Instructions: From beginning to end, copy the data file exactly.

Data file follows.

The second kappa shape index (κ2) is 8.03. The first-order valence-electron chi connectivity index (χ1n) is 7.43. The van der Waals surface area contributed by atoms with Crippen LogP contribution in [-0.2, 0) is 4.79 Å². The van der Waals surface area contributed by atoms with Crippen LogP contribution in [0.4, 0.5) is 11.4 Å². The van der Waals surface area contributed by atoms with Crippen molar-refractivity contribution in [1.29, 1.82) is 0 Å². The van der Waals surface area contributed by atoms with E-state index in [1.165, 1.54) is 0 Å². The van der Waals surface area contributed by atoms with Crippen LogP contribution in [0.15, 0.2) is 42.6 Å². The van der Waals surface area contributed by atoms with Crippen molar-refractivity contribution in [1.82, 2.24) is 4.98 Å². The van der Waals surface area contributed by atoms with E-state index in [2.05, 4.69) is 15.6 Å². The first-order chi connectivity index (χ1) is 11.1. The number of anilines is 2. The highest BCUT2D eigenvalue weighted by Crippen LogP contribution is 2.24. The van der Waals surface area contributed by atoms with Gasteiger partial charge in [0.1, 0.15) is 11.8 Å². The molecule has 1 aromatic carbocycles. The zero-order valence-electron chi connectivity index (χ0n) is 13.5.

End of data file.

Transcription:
The second kappa shape index (κ2) is 8.03. The first-order valence-electron chi connectivity index (χ1n) is 7.43. The van der Waals surface area contributed by atoms with Crippen LogP contribution in [-0.2, 0) is 4.79 Å². The van der Waals surface area contributed by atoms with Crippen LogP contribution in [0.4, 0.5) is 11.4 Å². The van der Waals surface area contributed by atoms with Crippen molar-refractivity contribution in [1.29, 1.82) is 0 Å². The van der Waals surface area contributed by atoms with E-state index in [1.165, 1.54) is 0 Å². The van der Waals surface area contributed by atoms with Crippen LogP contribution in [0.15, 0.2) is 42.6 Å². The van der Waals surface area contributed by atoms with Crippen molar-refractivity contribution in [1.82, 2.24) is 4.98 Å². The van der Waals surface area contributed by atoms with E-state index in [2.05, 4.69) is 15.6 Å². The first-order chi connectivity index (χ1) is 11.1. The number of anilines is 2. The highest BCUT2D eigenvalue weighted by Crippen LogP contribution is 2.24. The van der Waals surface area contributed by atoms with Gasteiger partial charge in [0.1, 0.15) is 11.8 Å². The molecule has 1 aromatic carbocycles. The zero-order valence-electron chi connectivity index (χ0n) is 13.5.